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The Tufts Daily
Where you read it first | Monday, June 24, 2024

Jeremy Greenhouse | Follow the Money

For fans, a championship brings brief euphoria followed by lasting peace of mind. Maybe even some pocket change if you had bet on the Rays to win the Series in April at 150:1 odds.

For the players, I don't think anything in the world could be worth more than knowing that they're the best in the world at what they do. Well, except for really, really large sums of money.

Back in the day, the Chicago Black Sox outlined exactly how much a World Series championship was worth for players. Shoeless Joe and company were promised over $10,000 apiece to throw the series, more than most of them earned in a single year.

Now, postseason shares for pennant winners are worth vastly more -- hundreds of thousands of dollars more. That may not seem like much for these multi-millionaires, but last year, $308,000 shares plus $40,000 rings nearly doubled the earnings of pre-arbitration stars like Jonathon Papelbon and Dustin Pedroia. World Series winners pocketed 75 grand each more than the losers.

Having a brilliant World Series is especially important for impending free agents like Pat Burrell. Manny Ramirez certainly earned himself millions more after his postseason performance, but adding a ring to your resume gets you a fresh gleam going into negotiations. Sox fans chanted to "re-sign Lowell" following last year's World Series. Boston's normally savvy front office might have been blinded by Lowell's success in the short playoffs, and now they are feeling the effects of a short-sighted move.

For off-the-field members of the team, winning the World Series essentially guarantees job security. Rings are one of the few negotiating chips managers hold when they seek new contracts. Joe Torre can't manage a bullpen and doesn't trust younger players, but for all of his flaws, all that mattered was his cornucopia of rings when he signed an otherworldly $13-million contract with the Dodgers.

Merely making the playoffs guarantees a jump in revenue from ticket sales by approximately $2 million the following year. Since 2001, ticket sales for the World Series winner have gone up by 16 percent on average, compared to relatively constant attendance figures for median teams. At the same time, World Series champions have been able to raise their ticket prices by a third more than the league average.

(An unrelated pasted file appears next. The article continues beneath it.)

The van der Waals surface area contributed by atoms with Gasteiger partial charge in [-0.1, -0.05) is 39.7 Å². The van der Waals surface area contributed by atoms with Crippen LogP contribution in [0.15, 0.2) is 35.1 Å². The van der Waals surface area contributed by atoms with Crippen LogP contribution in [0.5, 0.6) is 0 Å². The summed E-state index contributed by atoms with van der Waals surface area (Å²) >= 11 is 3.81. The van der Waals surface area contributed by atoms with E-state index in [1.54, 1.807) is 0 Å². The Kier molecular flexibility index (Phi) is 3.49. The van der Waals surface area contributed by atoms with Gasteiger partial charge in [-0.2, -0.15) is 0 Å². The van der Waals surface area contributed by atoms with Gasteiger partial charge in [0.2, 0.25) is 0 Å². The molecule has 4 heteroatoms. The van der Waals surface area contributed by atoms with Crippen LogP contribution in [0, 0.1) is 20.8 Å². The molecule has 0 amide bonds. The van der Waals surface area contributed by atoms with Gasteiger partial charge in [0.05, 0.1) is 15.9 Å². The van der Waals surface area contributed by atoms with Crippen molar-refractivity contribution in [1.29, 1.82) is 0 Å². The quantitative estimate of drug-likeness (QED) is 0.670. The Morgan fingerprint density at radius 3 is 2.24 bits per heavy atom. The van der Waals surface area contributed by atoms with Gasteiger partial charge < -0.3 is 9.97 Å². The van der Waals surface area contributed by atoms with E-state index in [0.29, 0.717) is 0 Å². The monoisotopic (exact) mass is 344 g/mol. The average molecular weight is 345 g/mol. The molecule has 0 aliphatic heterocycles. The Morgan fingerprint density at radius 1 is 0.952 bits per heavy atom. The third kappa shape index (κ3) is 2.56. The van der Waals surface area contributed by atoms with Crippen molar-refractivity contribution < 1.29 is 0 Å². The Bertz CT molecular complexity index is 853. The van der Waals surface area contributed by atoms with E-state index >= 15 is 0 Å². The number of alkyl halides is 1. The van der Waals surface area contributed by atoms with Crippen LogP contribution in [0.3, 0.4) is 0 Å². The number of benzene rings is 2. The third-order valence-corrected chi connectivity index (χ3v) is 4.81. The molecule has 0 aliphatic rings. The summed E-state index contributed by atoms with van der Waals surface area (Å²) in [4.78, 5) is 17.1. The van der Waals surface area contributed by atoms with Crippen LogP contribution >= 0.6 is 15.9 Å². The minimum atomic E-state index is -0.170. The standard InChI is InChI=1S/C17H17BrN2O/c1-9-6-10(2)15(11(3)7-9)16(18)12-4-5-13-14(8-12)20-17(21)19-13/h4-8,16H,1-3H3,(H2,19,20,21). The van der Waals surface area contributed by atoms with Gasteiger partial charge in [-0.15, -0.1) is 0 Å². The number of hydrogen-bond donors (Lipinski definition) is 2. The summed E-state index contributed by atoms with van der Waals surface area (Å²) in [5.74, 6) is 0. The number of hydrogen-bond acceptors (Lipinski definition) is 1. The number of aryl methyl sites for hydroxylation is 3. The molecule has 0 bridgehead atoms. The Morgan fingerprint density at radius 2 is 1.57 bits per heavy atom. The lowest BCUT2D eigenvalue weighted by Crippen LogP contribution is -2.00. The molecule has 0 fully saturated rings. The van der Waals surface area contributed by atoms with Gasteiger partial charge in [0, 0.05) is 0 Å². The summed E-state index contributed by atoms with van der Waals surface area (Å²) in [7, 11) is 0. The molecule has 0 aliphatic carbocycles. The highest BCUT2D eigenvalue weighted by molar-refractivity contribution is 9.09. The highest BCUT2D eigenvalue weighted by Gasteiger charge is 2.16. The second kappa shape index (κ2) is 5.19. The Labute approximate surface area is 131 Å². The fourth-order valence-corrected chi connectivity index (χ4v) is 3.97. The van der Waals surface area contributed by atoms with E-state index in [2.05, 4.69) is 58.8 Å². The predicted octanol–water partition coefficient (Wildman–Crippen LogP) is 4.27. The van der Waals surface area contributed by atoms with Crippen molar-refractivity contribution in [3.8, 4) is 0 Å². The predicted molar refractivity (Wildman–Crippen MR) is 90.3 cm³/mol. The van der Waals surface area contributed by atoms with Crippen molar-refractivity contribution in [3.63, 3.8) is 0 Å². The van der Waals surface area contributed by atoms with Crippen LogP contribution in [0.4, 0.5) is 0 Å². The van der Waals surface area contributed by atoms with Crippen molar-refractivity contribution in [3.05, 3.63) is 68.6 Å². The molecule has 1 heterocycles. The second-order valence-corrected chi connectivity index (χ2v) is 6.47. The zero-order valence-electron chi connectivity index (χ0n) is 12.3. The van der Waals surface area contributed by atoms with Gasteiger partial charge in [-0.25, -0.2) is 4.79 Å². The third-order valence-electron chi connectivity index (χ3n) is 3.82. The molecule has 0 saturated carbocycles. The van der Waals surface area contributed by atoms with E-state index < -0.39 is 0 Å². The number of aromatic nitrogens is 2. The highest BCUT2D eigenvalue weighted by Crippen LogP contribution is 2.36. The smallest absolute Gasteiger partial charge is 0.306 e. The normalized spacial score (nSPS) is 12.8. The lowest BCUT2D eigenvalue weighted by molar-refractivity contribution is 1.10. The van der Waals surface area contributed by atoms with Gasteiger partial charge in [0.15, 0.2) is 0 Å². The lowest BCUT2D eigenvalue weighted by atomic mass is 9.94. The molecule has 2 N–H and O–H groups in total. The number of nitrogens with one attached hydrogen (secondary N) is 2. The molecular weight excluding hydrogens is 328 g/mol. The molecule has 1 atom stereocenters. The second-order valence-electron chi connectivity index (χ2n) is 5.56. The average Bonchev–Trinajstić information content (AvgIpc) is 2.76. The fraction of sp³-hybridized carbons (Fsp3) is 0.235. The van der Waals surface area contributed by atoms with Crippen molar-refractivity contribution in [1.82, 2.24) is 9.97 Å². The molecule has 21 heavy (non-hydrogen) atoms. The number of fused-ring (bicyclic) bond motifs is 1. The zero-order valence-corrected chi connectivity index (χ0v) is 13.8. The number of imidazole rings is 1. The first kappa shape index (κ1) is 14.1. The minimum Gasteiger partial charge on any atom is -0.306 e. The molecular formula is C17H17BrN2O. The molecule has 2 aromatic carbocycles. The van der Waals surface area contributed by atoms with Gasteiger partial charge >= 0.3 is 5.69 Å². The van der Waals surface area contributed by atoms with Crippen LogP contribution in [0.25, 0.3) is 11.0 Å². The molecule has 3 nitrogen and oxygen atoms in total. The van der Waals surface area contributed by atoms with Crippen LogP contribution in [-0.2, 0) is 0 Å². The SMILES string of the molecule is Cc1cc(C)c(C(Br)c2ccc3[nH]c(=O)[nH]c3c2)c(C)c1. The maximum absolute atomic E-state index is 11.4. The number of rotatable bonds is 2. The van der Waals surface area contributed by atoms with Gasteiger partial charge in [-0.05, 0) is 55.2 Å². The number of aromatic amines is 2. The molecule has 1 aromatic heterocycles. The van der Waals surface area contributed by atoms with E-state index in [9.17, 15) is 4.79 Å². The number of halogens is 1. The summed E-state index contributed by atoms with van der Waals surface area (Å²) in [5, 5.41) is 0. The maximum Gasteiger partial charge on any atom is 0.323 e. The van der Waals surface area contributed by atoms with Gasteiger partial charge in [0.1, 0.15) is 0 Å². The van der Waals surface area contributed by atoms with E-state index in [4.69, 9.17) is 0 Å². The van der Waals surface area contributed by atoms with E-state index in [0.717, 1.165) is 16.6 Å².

Defending champions have felt residual effects in attendance and revenue for about a five-year period. The 1997 Florida Marlins are a notable exception. After their title, owner Wayne Huizenga held a fire sale on players and then pawned the team off in its sixth year of existence for a $63.5 million profit. By Forbes' annual baseball franchise valuations, team value has increased by an average of 14 percent following a World Series appearance, or approximately $50 million. Any team that appears in the World Series sees an increase in revenue of over 5 percent the following year. This includes a bump in season tickets, ticket prices, merchandise sales, corporate sponsors and the value of assets in general, like regional sports networks.

For pennant winners, the playoff process is worth as much as the result. A team generates around $1.5 million worth of revenue for every playoff game it hosts, and Boston businesses last year made an estimated $3.6 million for every home game through hotels, airlines and restaurants. But the city doesn't profit from much of this private business, since it's forced to accommodate extra tourism with an increased workforce in police and transportation.

Another benefit of winning the World Series is being able to decrease payroll the following season. Cutting spending while increasing profits is a successful business model, I think. While many World Series winners have cut spending, the World Series losers since 2001 have increased payroll by an average of $14 million in an effort to get over the hump. Yet none of them have made repeat appearances in the Series.

As a sports columnist, I feel obliged to conclude with a couple clichéd metaphors. It appears that simply making it to the dance is enough for a successful night, but getting to pop the champagne makes the hangover effect that much sweeter.


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